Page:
Remote Channel Customer Contact Strategies for Complaint Update Messages

Remote Channel Customer Contact Strategies for Complaint Update Messages

Gary Douglas (University of Edinburgh, UK), Hazel Morton (University of Edinburgh, UK) and Mervyn Jack (University of Edinburgh, UK)
Copyright: © 2012 |Pages: 13
DOI: 10.4018/jthi.2012040103
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This research focuses on the preservation and repairing of relationships once a banking customer has raised a complaint. This research investigates the impact of different messaging channels (email, Internet banking site messages, SMS text messages, and messages on the ATM screen) and the impact of different styles of complaint update messages on customers’ perceptions of their relationship with their bank. The empirical research is conducted on a sample of 96 banking customers. Quantitative data are collected to examine the impact of the banking channel and the update message style on customers’ perceptions of their relationship with the bank. The results indicate that update messages are a reassurance tool for the bank to use for customers who had cause to raise a complaint. The preferred channels of communication with the customer base for update messages are email and Internet banking. Also, customer-brand relationship was found to be higher for complaint-specific content in the messages than for generic messages.
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Conceptual Foundations

The Brand as an Active Relationship Partner

A fundamental change in the ideology of the retail banking sector has occurred in recent years (Christopher, Payne, & Ballantyne, 1994). Instead of focusing on account-based and transaction-based services, banks are beginning to orientate themselves towards relationships with their customers (Harden, 2002). The term ‘relationship’ is used in everyday language to define a connection or association between two or more people or things. In terms of relationship marketing it has been defined as “attracting, maintaining and….enhancing customer relationships” (Berry, 1983, p. 25).

The brand-as-a-relationship concept has primarily focused on how consumers differ not only in how they perceive brands but also how they relate to brands (Fournier, Dobscha, & Mick, 1998). Such ideas use interpersonal relationship theory to formulate a framework for understanding and extending the concept of brand personality; the brand is treated as “an active, contributing partner in the dyadic relationship that exists between the persona and the brand” (Aaker & Fournier, 1995, p. 393).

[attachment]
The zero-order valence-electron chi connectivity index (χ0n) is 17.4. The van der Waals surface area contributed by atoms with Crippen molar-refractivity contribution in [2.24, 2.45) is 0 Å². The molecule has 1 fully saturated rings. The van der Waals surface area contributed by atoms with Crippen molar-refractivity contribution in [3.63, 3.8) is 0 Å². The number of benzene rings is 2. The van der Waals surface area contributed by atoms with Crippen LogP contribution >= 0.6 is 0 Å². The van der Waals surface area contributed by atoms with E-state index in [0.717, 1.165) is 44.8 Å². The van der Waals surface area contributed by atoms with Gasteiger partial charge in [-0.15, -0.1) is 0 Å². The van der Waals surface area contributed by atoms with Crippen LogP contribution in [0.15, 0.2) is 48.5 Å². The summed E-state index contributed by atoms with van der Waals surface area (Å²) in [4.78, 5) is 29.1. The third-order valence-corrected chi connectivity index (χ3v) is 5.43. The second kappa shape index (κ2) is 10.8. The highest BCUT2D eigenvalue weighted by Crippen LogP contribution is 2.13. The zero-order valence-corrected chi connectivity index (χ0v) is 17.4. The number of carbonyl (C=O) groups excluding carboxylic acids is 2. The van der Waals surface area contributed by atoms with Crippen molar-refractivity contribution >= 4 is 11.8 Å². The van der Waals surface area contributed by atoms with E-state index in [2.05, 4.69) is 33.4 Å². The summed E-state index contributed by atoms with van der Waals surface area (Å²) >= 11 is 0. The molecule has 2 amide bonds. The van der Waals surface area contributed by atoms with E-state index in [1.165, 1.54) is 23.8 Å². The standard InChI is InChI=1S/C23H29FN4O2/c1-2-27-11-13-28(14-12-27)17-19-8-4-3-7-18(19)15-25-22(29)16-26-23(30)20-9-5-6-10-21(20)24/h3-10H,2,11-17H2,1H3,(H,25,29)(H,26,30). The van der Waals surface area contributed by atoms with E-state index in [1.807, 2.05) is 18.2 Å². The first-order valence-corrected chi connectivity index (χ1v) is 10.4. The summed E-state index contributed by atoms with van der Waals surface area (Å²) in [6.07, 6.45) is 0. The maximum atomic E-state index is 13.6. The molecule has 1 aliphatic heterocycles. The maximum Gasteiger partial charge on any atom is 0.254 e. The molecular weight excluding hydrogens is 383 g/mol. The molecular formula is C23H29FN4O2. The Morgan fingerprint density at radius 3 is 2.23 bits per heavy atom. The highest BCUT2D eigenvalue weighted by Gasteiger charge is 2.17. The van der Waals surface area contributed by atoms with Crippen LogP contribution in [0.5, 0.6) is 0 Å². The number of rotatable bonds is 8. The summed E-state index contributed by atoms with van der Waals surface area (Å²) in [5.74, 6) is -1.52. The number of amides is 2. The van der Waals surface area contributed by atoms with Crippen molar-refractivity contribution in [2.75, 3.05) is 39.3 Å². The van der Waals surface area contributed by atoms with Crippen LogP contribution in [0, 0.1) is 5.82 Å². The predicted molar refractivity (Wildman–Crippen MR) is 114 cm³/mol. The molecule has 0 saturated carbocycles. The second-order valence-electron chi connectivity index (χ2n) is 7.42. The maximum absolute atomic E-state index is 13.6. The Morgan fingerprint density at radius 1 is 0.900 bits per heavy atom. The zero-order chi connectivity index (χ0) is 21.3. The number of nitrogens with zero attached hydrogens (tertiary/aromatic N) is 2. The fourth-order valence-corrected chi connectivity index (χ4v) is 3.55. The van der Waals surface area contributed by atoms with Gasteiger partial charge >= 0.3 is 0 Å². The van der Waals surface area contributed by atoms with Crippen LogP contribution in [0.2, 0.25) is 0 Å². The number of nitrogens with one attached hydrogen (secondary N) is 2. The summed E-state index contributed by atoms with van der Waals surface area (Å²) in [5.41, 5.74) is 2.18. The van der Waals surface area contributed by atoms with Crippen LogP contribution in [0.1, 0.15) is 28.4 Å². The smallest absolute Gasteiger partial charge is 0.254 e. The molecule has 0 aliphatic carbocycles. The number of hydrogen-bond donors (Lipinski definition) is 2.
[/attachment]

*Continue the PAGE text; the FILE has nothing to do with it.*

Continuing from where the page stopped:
In the context of service relationships, consumers’ decisions about maintaining a relationship are largely influenced by their emotional and affective bonds with the service provider (Oliver, 1999; Shemwell, Cronin, & Bullard, 1994). In order to behave in an active way, the brand must perform in a reciprocal manner and integrated marketing actions and communications can serve as a means of the brand in fulfilling its reciprocal role with the customer. Tactical considerations of how the brand should be communicated include the notion that decisions are required not only on advertising but packaging, promotions and the style of personal interactions between the customer and the brand (Aaker, 1996).

On this a basis, it is not unreasonable to postulate that the customer’s perception of the brand as an active relationship partner might be evaluated in terms of the traits that are inferred by the brand’s perceived behaviour and actions, to include marketing decisions that are made such as advertising, the tone of correspondence with the customer and the way in which service failures are dealt with.

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